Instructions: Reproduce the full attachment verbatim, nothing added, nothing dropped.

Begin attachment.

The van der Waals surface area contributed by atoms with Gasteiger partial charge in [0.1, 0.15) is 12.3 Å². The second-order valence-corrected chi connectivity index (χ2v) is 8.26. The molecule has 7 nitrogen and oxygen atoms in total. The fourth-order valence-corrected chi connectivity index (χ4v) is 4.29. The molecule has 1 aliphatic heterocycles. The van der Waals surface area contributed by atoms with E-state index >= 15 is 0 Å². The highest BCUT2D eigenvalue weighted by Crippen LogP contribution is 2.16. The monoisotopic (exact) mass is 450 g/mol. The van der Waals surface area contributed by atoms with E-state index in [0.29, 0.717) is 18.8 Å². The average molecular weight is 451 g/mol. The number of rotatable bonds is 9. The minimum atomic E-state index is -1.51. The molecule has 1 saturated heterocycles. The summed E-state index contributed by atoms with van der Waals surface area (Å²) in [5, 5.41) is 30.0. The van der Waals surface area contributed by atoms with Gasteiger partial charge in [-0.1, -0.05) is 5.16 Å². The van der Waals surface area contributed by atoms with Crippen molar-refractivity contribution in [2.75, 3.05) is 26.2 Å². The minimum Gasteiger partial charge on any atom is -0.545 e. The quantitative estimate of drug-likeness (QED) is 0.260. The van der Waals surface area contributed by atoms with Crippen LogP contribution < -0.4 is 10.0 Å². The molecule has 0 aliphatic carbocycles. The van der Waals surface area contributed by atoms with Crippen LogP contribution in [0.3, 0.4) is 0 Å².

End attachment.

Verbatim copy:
The van der Waals surface area contributed by atoms with Gasteiger partial charge in [0.1, 0.15) is 12.3 Å². The second-order valence-corrected chi connectivity index (χ2v) is 8.26. The molecule has 7 nitrogen and oxygen atoms in total. The fourth-order valence-corrected chi connectivity index (χ4v) is 4.29. The molecule has 1 aliphatic heterocycles. The van der Waals surface area contributed by atoms with E-state index >= 15 is 0 Å². The highest BCUT2D eigenvalue weighted by Crippen LogP contribution is 2.16. The monoisotopic (exact) mass is 450 g/mol. The van der Waals surface area contributed by atoms with E-state index in [0.29, 0.717) is 18.8 Å². The average molecular weight is 451 g/mol. The number of rotatable bonds is 9. The minimum atomic E-state index is -1.51. The molecule has 1 saturated heterocycles. The summed E-state index contributed by atoms with van der Waals surface area (Å²) in [5, 5.41) is 30.0. The van der Waals surface area contributed by atoms with Gasteiger partial charge in [-0.1, -0.05) is 5.16 Å². The van der Waals surface area contributed by atoms with Crippen molar-refractivity contribution in [2.75, 3.05) is 26.2 Å². The minimum Gasteiger partial charge on any atom is -0.545 e. The quantitative estimate of drug-likeness (QED) is 0.260. The van der Waals surface area contributed by atoms with Crippen LogP contribution < -0.4 is 10.0 Å². The molecule has 0 aliphatic carbocycles. The van der Waals surface area contributed by atoms with Crippen LogP contribution in [0.3, 0.4) is 0 Å².